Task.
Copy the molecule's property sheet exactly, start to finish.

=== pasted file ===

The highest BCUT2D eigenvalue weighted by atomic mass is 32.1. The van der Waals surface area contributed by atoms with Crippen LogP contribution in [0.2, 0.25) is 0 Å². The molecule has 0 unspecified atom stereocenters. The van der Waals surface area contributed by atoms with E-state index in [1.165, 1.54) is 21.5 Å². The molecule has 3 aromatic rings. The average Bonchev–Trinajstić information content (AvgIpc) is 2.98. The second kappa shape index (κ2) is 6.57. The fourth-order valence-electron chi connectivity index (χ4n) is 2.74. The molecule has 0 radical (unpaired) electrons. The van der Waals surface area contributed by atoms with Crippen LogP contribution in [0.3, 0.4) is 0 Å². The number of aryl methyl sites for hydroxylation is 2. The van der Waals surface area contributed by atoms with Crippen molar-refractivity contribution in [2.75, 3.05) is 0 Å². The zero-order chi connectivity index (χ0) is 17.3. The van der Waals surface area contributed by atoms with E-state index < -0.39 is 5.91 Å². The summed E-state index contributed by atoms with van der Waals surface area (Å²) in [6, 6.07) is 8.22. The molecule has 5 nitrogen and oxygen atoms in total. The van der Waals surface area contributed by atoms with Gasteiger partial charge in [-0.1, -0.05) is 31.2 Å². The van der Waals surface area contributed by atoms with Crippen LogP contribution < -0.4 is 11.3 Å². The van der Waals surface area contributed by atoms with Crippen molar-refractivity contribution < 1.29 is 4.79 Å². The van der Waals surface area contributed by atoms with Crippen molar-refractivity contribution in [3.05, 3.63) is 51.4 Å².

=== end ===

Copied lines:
The highest BCUT2D eigenvalue weighted by atomic mass is 32.1. The van der Waals surface area contributed by atoms with Crippen LogP contribution in [0.2, 0.25) is 0 Å². The molecule has 0 unspecified atom stereocenters. The van der Waals surface area contributed by atoms with E-state index in [1.165, 1.54) is 21.5 Å². The molecule has 3 aromatic rings. The average Bonchev–Trinajstić information content (AvgIpc) is 2.98. The second kappa shape index (κ2) is 6.57. The fourth-order valence-electron chi connectivity index (χ4n) is 2.74. The molecule has 0 radical (unpaired) electrons. The van der Waals surface area contributed by atoms with Crippen LogP contribution in [0.3, 0.4) is 0 Å². The number of aryl methyl sites for hydroxylation is 2. The van der Waals surface area contributed by atoms with Crippen molar-refractivity contribution in [2.75, 3.05) is 0 Å². The zero-order chi connectivity index (χ0) is 17.3. The van der Waals surface area contributed by atoms with E-state index < -0.39 is 5.91 Å². The summed E-state index contributed by atoms with van der Waals surface area (Å²) in [6, 6.07) is 8.22. The molecule has 5 nitrogen and oxygen atoms in total. The van der Waals surface area contributed by atoms with Gasteiger partial charge in [-0.1, -0.05) is 31.2 Å². The van der Waals surface area contributed by atoms with Crippen LogP contribution < -0.4 is 11.3 Å². The van der Waals surface area contributed by atoms with Crippen molar-refractivity contribution < 1.29 is 4.79 Å². The van der Waals surface area contributed by atoms with Crippen molar-refractivity contribution in [3.05, 3.63) is 51.4 Å².